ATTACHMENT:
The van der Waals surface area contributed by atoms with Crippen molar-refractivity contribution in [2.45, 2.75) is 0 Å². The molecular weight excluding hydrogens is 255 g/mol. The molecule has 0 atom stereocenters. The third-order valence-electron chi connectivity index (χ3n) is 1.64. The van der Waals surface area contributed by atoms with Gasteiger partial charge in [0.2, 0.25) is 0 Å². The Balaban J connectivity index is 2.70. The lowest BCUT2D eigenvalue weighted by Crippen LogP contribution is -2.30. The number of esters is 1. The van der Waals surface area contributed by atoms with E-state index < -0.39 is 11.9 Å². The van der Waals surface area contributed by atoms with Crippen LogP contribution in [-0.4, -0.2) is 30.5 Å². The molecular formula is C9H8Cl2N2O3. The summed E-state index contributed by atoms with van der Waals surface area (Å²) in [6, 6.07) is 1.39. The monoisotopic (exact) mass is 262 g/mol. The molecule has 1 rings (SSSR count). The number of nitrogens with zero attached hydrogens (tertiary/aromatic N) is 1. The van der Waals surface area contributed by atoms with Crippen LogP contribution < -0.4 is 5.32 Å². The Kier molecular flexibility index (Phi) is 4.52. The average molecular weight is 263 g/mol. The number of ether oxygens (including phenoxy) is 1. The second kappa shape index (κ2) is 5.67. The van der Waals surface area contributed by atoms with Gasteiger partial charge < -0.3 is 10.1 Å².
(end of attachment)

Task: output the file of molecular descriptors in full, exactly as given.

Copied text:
The van der Waals surface area contributed by atoms with Crippen molar-refractivity contribution in [2.45, 2.75) is 0 Å². The molecular weight excluding hydrogens is 255 g/mol. The molecule has 0 atom stereocenters. The third-order valence-electron chi connectivity index (χ3n) is 1.64. The van der Waals surface area contributed by atoms with Gasteiger partial charge in [0.2, 0.25) is 0 Å². The Balaban J connectivity index is 2.70. The lowest BCUT2D eigenvalue weighted by Crippen LogP contribution is -2.30. The number of esters is 1. The van der Waals surface area contributed by atoms with E-state index < -0.39 is 11.9 Å². The van der Waals surface area contributed by atoms with Crippen LogP contribution in [-0.4, -0.2) is 30.5 Å². The molecular formula is C9H8Cl2N2O3. The summed E-state index contributed by atoms with van der Waals surface area (Å²) in [6, 6.07) is 1.39. The monoisotopic (exact) mass is 262 g/mol. The molecule has 1 rings (SSSR count). The number of nitrogens with zero attached hydrogens (tertiary/aromatic N) is 1. The van der Waals surface area contributed by atoms with Crippen LogP contribution < -0.4 is 5.32 Å². The Kier molecular flexibility index (Phi) is 4.52. The average molecular weight is 263 g/mol. The number of ether oxygens (including phenoxy) is 1. The second kappa shape index (κ2) is 5.67. The van der Waals surface area contributed by atoms with Gasteiger partial charge < -0.3 is 10.1 Å².